Ginger Nuts of Horror
Poor Jeffrey by Paul Flewitt is at its heart a story about small town America, and four teenage friends who are struck by tragedy, against the backdrop of a serial killer spree.
I enjoyed some aspects of this book a lot. The initial descriptive passages of Jeffrey were very well done, and a clear and effective character sketch was drawn. The prose style clearly holds a major debt to Clive Barker, but there are far worse influences to have. Similarly, the initial reactions of the friends to Jeffrey’s death (spoilers, I guess, but that’s in the blurb, so whatever) is sweetly observed. The initial introduction of the killer and his method was utterly chilling and stomach churning, and I also really enjoyed the magical ritual that took place in the early part of the book - again, it clearly owes a debt to Barker in execution, but it’s none the worse for that. And I felt the initial portraits of the other players in the town, especially Jeffrey’s parents, were skillfully done.
I did however run into a number of issues in the second third of the novel which undermined my enjoyment somewhat. The first was a creeping repetition in some of the chapters - in many chapters, we visited with each of the point of view characters, and in some cases they simply repeated what the previous character had thought without really moving the narrative forward. Similarly, there’s a pacing issue towards the end of the second act, where time passes without any significant events occurring beyond the appearance of FBI investigators. And again, events start to duplicate, including a priest visiting a house with near identical events and conversations taking place. It’s a very strange ‘treading water’ effect in terms of the narrative, and undermined the early pacing to a degree. Also, there were potentially dramatically interesting things that could have been explored in this section - one of the characters getting more immersed in black magic, the killer continuing to operate in the town - that were effectively glossed over, and referred to only in narrative passing rather than presented on the page.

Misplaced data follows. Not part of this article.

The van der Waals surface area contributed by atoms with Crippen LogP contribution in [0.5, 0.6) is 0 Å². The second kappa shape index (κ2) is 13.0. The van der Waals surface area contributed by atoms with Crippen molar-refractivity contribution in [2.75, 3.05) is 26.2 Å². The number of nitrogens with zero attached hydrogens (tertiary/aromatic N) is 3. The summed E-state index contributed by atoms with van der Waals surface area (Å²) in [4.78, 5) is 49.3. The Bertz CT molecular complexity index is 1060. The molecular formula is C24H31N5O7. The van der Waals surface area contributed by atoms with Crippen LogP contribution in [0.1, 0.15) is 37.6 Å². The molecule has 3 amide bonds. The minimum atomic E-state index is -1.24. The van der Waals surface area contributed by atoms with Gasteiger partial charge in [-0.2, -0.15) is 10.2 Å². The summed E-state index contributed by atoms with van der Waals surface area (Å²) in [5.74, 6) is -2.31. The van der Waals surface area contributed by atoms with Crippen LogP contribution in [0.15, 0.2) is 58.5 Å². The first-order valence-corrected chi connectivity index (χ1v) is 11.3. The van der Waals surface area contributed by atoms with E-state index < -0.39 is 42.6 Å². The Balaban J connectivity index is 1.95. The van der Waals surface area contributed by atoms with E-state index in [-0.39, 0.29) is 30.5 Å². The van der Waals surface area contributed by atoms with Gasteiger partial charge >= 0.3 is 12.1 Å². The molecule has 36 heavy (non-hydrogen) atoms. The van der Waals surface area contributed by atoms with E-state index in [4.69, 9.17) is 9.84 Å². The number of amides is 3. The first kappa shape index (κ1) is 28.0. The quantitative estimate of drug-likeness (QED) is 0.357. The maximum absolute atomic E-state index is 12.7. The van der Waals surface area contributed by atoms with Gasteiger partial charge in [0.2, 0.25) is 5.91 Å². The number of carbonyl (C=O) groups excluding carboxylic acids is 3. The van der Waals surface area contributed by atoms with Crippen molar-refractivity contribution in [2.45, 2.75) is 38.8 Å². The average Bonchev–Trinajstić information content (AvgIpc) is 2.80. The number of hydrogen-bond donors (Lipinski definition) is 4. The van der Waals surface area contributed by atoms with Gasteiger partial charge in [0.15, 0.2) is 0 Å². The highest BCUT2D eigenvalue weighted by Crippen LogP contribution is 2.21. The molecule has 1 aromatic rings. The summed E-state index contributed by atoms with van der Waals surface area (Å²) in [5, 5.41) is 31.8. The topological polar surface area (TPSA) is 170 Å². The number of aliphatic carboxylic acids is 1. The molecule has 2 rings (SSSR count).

The climax itself built pretty well, with the various elements converging geographically in a plausible way, and I wasn’t sure exactly how events were going to play out, which was enjoyable. The resolution was emotionally satisfying, though again, underdeveloped in terms of some of the elements, for me.
I have to say that it felt to me like the first third of the novel was more polished that than final two thirds, and in my judgement many of the issues with content repetition and pacing should have been picked up on by a competent editor. In that sense, it feels more like reading an early draft than a polished novel. As such, whilst there is a lot of competent writing here, with occasional flashes of genuine inspiration, it’s very tough for me to recommend the overall experience, except perhaps to the curious.
The last thing I’d ever want to do is put somebody off writing, however, and while I felt there were significant flaws with ‘Poor Jeffrey’, I do feel fairly confident that with more attention to pacing and plotting, and some solid editing, Mr. Flewitt is capable of producing a good horror novel, because there are some lovely moments of writing here, especially in the first third. While for my money ‘Poor Jeffrey’ is an interesting failure, I’d be happy to read more from this author (including an improved version of this book, potentially).